Notwithstanding the fact that the OTPs contained express terms that allowed the Developer to forfeit the Further Sums paid by the Investor in the event that the Investor did not exercise the OTPs, the Investor was ultimately successful in his counter-claim against the Developer for the full refund of the Further Sums.
The two issues before the Court in deciding whether a refund was warranted were:
- Were the Further Sums a deposit or part-payment;
- If they were part-payment, whether the Developer’s right to forfeit the same a penalty.
Deposit vs Part-Payment
As the OTPs gave the Developer the right to forfeit the Further Sums, the Court first had to determine whether the Further Sums paid by the Investor were a deposit or part-payment. This was crucial as a deposit could be validly forfeited (i.e. not subject to the penalty rule), while part-payment could only be forfeited if it did not offend the penalty rule.
Under the law, a deposit must be reasonable as earnest money i.e. that it is meant to indicate a purchaser’s interest and good faith in a transaction. In determining reasonableness, the Court will have regard to the customary amount that is usually collected in a specific context. In this particular case, the Court noted that a 10% deposit was customary in the context of contracts for the sale of land and/or immoveable property.
As the Further Sums (equivalent to roughly 18%) far exceeded this customary amount, the Developer bore the burden of showing “special circumstances” to justify this higher amount. Although the Developer alluded to the relatively long option period that was granted in this case (i.e. 2 years), the Court disagreed that the longer option period in itself qualified as such special circumstances. The Court therefore held that the Further Sums were to be characterised as a part-payment instead.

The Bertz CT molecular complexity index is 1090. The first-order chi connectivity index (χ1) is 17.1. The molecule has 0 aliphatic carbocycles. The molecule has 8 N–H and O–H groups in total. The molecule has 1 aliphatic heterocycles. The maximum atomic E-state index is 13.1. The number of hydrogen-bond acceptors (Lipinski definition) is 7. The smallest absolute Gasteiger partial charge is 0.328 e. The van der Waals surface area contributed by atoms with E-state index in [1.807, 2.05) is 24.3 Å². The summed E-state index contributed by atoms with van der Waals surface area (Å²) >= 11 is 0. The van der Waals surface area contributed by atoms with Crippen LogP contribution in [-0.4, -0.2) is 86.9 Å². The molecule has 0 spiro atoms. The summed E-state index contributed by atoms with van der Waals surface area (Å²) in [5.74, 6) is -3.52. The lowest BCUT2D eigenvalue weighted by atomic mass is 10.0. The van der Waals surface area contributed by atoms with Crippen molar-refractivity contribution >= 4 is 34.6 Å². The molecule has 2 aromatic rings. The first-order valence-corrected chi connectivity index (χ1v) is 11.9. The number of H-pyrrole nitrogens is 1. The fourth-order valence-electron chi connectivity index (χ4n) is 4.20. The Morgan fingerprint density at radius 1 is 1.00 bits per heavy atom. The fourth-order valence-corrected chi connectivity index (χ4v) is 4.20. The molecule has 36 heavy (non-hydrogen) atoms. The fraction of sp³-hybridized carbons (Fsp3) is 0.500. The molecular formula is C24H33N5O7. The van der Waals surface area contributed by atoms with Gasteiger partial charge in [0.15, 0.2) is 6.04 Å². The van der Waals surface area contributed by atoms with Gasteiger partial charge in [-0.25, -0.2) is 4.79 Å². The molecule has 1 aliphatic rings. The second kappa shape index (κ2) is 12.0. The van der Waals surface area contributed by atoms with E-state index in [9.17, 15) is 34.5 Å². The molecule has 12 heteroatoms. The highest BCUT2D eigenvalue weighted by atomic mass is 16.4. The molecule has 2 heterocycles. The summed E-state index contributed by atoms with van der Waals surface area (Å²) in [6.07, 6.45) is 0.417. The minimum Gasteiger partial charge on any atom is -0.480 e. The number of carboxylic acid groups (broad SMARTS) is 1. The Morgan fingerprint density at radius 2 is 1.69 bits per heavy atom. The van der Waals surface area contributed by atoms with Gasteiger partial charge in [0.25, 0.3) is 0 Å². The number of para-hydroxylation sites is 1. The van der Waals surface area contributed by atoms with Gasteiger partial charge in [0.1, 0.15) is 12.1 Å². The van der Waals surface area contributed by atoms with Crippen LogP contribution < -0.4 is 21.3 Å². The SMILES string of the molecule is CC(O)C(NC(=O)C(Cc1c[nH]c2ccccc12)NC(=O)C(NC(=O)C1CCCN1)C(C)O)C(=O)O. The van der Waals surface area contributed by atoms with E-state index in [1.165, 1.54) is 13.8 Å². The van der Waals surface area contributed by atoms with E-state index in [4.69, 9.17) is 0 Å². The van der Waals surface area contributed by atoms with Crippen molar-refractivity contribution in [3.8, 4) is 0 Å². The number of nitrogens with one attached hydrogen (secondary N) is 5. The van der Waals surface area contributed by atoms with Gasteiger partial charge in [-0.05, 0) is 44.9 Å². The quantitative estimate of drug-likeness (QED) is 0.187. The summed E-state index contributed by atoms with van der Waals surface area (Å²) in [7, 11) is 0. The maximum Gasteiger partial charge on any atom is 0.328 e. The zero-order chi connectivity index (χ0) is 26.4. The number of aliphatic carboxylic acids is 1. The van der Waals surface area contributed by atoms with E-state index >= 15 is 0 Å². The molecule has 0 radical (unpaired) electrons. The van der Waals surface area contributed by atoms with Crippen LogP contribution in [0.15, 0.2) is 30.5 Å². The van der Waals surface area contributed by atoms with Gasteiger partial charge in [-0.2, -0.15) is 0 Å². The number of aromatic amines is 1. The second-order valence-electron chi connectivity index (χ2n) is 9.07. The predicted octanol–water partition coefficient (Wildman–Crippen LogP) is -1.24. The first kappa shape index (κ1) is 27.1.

Whether forfeiture of the Further Sums contravened the penalty rule
Having found that the Further Sums were collected by the Developer as part-payment, the Court then went on to examine whether the forfeiture of the Further Sums was a penalty. In essence, a forfeiture of a sum paid would be deemed a penalty if it was imposed by Party A to penalise or punish Party B for breach or non-performance of the contract, as opposed to being a genuine pre-estimate of Party A’s loss resulting from Party B’s breach or non-performance.
In this case, the Court found that the forfeiture of the Further Sums infringed the penalty rule. In particular, the Court held that the fact that the Investor was required under the terms of the OTPs to pay the Further Sums to the Developer for all 8 units in order to exercise the OTPs for any of the units was clearly penal in nature, as it was imposed to compel the Investor to pay the Further Sums so that he could deal with each of the Properties individually. The Court also found that there was no proper reason why the Developer would require retention of the Further Sums to account for any loss it may suffer.
The Developer was therefore ordered to return the full Further Sums amount (amounting to S$4 million) to the Investor.
This case illustrates that it may be worth consulting a lawyer to see if certain clauses in your real estate contracts are enforceable, even if after you have already entered into the contract and have paid sums pursuant to it. In particular, purchasers or investors need not necessarily let the threat of the forfeiture of paid sums deter them from pulling out of an investment.
1 –  SGHC 316